6.7.5 Environmental Challenges from a Political Viewpoint
There are several environmental challenges – resource shortages, pollution, climate change, and disease – which require political action to be taken. These challenges range in subsidiarity from local issues, where a company might contaminate the neighbourhood water supply for example, through to national, continental and global issues.
The economic aspects of these challenges have already been mentioned (3.5.7), but political agreement is needed to put the necessary arrangements in place. The public is often aware of the need to clean up the local environment and to protect the planet, seeing these as moral issues (184.108.40.206), so they are prepared to support politicians who need to introduce new regulations and invest some taxpayer money – in research, for example. As described later, though, politicians need to ensure that care is taken of people whose employment is affected by these changes (6.7.8).
The following sub-sections examine different kinds of political challenge:
- Resource shortages are becoming more common, because of climate change and population increases (220.127.116.11). Water shortages are already creating political problems and competition is increasing for some minerals.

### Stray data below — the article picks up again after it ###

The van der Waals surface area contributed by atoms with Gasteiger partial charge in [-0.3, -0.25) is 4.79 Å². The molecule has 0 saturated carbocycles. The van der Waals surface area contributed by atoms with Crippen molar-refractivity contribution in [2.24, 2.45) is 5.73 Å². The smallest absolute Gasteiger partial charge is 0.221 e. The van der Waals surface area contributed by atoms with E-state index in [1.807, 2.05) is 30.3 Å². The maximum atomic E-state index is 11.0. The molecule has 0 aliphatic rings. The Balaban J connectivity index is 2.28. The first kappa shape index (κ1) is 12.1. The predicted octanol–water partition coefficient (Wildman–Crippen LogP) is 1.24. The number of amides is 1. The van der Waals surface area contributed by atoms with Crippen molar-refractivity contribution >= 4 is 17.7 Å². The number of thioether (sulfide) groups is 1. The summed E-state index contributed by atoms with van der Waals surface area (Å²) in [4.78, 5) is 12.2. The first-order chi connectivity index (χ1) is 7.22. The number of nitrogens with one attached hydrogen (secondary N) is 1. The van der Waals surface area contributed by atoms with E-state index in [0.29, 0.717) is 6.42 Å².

- Politicians must sometimes introduce new regulations to control pollution and degradation of the environment (18.104.22.168). Short-term economic pressures conflict with the need for long-term sustainability.
- Responses to environmental challenges are politically controversial (22.214.171.124). Sustainability is a consideration that requires regulation of economic growth, and national pressures can conflict with global needs.
- Countries agreed to the Paris Accord as a framework for setting targets and monitoring progress to limit the human impact on climate change and damage to the environment (126.96.36.199), although progress has been patchy.
- Controlling the spread of disease can become a political issue, requiring some restrictions on people’s liberty (188.8.131.52). The coronavirus pandemic in 2020-21 vividly illustrated how rapidly disease can spread.
This is a current page, updated since publication of Patterns of Power Edition 3a. An archived copy of it is held at https://www.patternsofpower.org/edition03/675a.htm